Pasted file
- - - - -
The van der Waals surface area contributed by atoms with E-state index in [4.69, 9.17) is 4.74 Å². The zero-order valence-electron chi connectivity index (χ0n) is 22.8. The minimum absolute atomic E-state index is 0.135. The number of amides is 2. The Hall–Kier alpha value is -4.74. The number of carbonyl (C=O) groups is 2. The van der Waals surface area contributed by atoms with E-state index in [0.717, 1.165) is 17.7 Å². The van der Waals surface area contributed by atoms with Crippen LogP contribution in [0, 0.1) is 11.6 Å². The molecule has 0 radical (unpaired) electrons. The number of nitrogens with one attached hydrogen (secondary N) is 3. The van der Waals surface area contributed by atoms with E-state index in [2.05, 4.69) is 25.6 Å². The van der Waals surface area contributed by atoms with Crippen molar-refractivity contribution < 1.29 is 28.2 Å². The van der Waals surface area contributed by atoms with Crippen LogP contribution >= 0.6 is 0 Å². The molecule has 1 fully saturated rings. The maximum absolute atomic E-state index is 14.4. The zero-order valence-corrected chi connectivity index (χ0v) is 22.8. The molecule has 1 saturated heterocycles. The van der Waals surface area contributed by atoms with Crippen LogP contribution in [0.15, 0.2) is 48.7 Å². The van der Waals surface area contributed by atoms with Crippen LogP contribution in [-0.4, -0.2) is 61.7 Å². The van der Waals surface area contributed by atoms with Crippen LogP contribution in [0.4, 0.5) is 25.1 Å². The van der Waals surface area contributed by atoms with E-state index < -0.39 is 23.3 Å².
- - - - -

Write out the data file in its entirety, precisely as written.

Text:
The van der Waals surface area contributed by atoms with E-state index in [4.69, 9.17) is 4.74 Å². The zero-order valence-electron chi connectivity index (χ0n) is 22.8. The minimum absolute atomic E-state index is 0.135. The number of amides is 2. The Hall–Kier alpha value is -4.74. The number of carbonyl (C=O) groups is 2. The van der Waals surface area contributed by atoms with E-state index in [0.717, 1.165) is 17.7 Å². The van der Waals surface area contributed by atoms with Crippen LogP contribution in [0, 0.1) is 11.6 Å². The molecule has 0 radical (unpaired) electrons. The number of nitrogens with one attached hydrogen (secondary N) is 3. The van der Waals surface area contributed by atoms with E-state index in [2.05, 4.69) is 25.6 Å². The van der Waals surface area contributed by atoms with Crippen molar-refractivity contribution < 1.29 is 28.2 Å². The van der Waals surface area contributed by atoms with Crippen LogP contribution >= 0.6 is 0 Å². The molecule has 1 fully saturated rings. The maximum absolute atomic E-state index is 14.4. The zero-order valence-corrected chi connectivity index (χ0v) is 22.8. The molecule has 1 saturated heterocycles. The van der Waals surface area contributed by atoms with Crippen LogP contribution in [0.15, 0.2) is 48.7 Å². The van der Waals surface area contributed by atoms with Crippen LogP contribution in [-0.4, -0.2) is 61.7 Å². The van der Waals surface area contributed by atoms with Crippen LogP contribution in [0.4, 0.5) is 25.1 Å². The van der Waals surface area contributed by atoms with E-state index < -0.39 is 23.3 Å².